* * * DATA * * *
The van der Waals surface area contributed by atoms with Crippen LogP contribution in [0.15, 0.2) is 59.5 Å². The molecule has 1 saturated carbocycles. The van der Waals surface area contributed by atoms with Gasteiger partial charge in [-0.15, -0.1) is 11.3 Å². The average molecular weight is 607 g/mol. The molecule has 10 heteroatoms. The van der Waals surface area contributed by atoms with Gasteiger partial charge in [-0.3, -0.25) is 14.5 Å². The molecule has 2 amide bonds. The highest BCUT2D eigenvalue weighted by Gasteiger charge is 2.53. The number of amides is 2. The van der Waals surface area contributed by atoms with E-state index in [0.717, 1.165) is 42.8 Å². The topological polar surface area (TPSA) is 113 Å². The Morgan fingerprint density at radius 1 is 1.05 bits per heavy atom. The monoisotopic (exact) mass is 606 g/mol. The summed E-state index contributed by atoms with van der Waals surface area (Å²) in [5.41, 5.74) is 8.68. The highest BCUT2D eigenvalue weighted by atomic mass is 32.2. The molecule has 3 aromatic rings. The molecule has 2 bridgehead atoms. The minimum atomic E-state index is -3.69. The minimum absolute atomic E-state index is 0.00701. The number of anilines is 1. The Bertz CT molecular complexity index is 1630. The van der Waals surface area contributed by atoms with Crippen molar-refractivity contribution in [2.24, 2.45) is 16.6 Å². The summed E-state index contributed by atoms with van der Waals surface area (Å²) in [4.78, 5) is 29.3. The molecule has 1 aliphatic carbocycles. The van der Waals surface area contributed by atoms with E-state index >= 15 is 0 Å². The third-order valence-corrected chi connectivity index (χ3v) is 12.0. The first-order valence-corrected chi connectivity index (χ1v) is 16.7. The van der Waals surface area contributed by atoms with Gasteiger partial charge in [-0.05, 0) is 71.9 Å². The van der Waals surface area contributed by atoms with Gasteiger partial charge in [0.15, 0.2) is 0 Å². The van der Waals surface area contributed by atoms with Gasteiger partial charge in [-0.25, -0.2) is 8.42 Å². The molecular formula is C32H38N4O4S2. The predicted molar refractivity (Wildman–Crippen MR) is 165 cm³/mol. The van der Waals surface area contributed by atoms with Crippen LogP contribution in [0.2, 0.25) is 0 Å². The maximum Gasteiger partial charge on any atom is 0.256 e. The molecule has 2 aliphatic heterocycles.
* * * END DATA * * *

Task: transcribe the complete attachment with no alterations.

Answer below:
The van der Waals surface area contributed by atoms with Crippen LogP contribution in [0.15, 0.2) is 59.5 Å². The molecule has 1 saturated carbocycles. The van der Waals surface area contributed by atoms with Gasteiger partial charge in [-0.15, -0.1) is 11.3 Å². The average molecular weight is 607 g/mol. The molecule has 10 heteroatoms. The van der Waals surface area contributed by atoms with Gasteiger partial charge in [-0.3, -0.25) is 14.5 Å². The molecule has 2 amide bonds. The highest BCUT2D eigenvalue weighted by Gasteiger charge is 2.53. The number of amides is 2. The van der Waals surface area contributed by atoms with E-state index in [0.717, 1.165) is 42.8 Å². The topological polar surface area (TPSA) is 113 Å². The Morgan fingerprint density at radius 1 is 1.05 bits per heavy atom. The monoisotopic (exact) mass is 606 g/mol. The summed E-state index contributed by atoms with van der Waals surface area (Å²) in [5.41, 5.74) is 8.68. The highest BCUT2D eigenvalue weighted by atomic mass is 32.2. The molecule has 3 aromatic rings. The molecule has 2 bridgehead atoms. The minimum atomic E-state index is -3.69. The minimum absolute atomic E-state index is 0.00701. The number of anilines is 1. The Bertz CT molecular complexity index is 1630. The van der Waals surface area contributed by atoms with Crippen molar-refractivity contribution in [2.24, 2.45) is 16.6 Å². The summed E-state index contributed by atoms with van der Waals surface area (Å²) in [4.78, 5) is 29.3. The molecule has 1 aliphatic carbocycles. The van der Waals surface area contributed by atoms with E-state index >= 15 is 0 Å². The third-order valence-corrected chi connectivity index (χ3v) is 12.0. The first-order valence-corrected chi connectivity index (χ1v) is 16.7. The van der Waals surface area contributed by atoms with Gasteiger partial charge in [-0.05, 0) is 71.9 Å². The van der Waals surface area contributed by atoms with Gasteiger partial charge in [0.15, 0.2) is 0 Å². The van der Waals surface area contributed by atoms with Gasteiger partial charge in [-0.25, -0.2) is 8.42 Å². The molecular formula is C32H38N4O4S2. The predicted molar refractivity (Wildman–Crippen MR) is 165 cm³/mol. The van der Waals surface area contributed by atoms with Crippen LogP contribution in [0.2, 0.25) is 0 Å². The maximum Gasteiger partial charge on any atom is 0.256 e. The molecule has 2 aliphatic heterocycles.